Having taken some time off from the competitive Mortal Kombat scene after his EVO victory last year, Carl “Perfect Legend” White was looking rusty heading into this year’s competition. After failing to win at his most recent MLG appearances, most had Emmanuel “CD Jr.” Brito, and Joseph “REO” Grosso as the favorites instead. Whatever Perfect Legend did to get himself back into game shape paid dividends, as he beat CD Jr. in grand finals to become the first player since 2010 to successfully defend his title.
Street Fighter X Tekken
The black sheep of EVO 2012’s lineup failed to garner much in the way of enthusiasm from its audience, or its players. Save for an incredible Cross Assault combo from Hajime “Tokido” Taniguchi, and Keita “Fuudo” Ai, the crowd was mostly indifferent to the action on the main stage. While a congratulations is in order for tournament champions Infiltration and Ryan “Laugh” Anh, maybe the most telling indicator of the game’s significance was the sight of “Hello Kitty” Ricky Ortiz during the awards ceremony, where he appeared to be more interested in sending a text message rather than receiving his second place medal. Unless Capcom is able to reignite interest in the title, this may be the last time we see Street Fighter X Tekken at EVO.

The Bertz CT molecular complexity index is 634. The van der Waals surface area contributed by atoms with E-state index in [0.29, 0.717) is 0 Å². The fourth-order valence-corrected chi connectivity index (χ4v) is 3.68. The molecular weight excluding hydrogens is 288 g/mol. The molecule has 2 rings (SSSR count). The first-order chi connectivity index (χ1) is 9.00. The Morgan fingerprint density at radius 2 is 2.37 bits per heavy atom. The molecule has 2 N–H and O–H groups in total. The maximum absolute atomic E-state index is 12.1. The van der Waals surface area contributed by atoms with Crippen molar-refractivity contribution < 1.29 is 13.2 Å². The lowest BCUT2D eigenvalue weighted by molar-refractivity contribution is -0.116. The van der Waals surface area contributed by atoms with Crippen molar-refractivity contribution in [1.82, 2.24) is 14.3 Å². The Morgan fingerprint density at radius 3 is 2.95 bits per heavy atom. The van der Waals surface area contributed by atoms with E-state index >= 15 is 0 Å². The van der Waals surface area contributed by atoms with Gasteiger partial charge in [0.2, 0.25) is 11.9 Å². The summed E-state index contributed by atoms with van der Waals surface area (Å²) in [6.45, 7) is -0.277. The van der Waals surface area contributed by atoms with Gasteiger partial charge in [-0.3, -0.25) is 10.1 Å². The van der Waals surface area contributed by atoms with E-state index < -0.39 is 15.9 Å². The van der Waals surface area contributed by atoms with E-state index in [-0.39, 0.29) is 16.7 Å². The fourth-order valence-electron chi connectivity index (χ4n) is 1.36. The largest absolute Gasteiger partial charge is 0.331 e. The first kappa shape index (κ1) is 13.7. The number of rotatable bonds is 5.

To the surprise of many, two of the game’s strongest competitors – Keev, and Marie “Kayane” Norindr – failed to make top 8. With the door wide open, Naoaki “Shining Decopon” Yanagihara of Japan stole the show with his expert use of Tira – a relatively unused character in the game. In the process of becoming the first SoulCalibur EVO champion since 2009, his victory proved that there’s still much to discover in this relatively new game.
Street Fighter II Turbo
Retro fighting game fans did not walk away disappointed from the Street Fighter II Turbo Tournament of Legends. Having upwards of 20 years to master this game, every button press appeared like it was thought out, and executed with surgical precision. The marquee matchup of the night belonged to MAO, a Vega player considered to be the best Super Turbo competitor in Japan, and Kusomondo, widely considered the best E.Honda player on the planet. Kusomondo drew first blood by knocking MAO into losers bracket, but MAO would exact his revenge during grand finals in a highly-competitive set.
Though this year’s EVO is in the books, the triumphs, and failures from it will pave the road for the community leading up to the next one. Can Infiltration repeat as champion in the scene’s most competitive game? Will Bala bounce back from a disappointing finish to take home a crown that was once seen as rightfully his? Will Street Fighter X Tekken even return next year? For fans of this year’s event, the answers to these questions can’t come soon enough.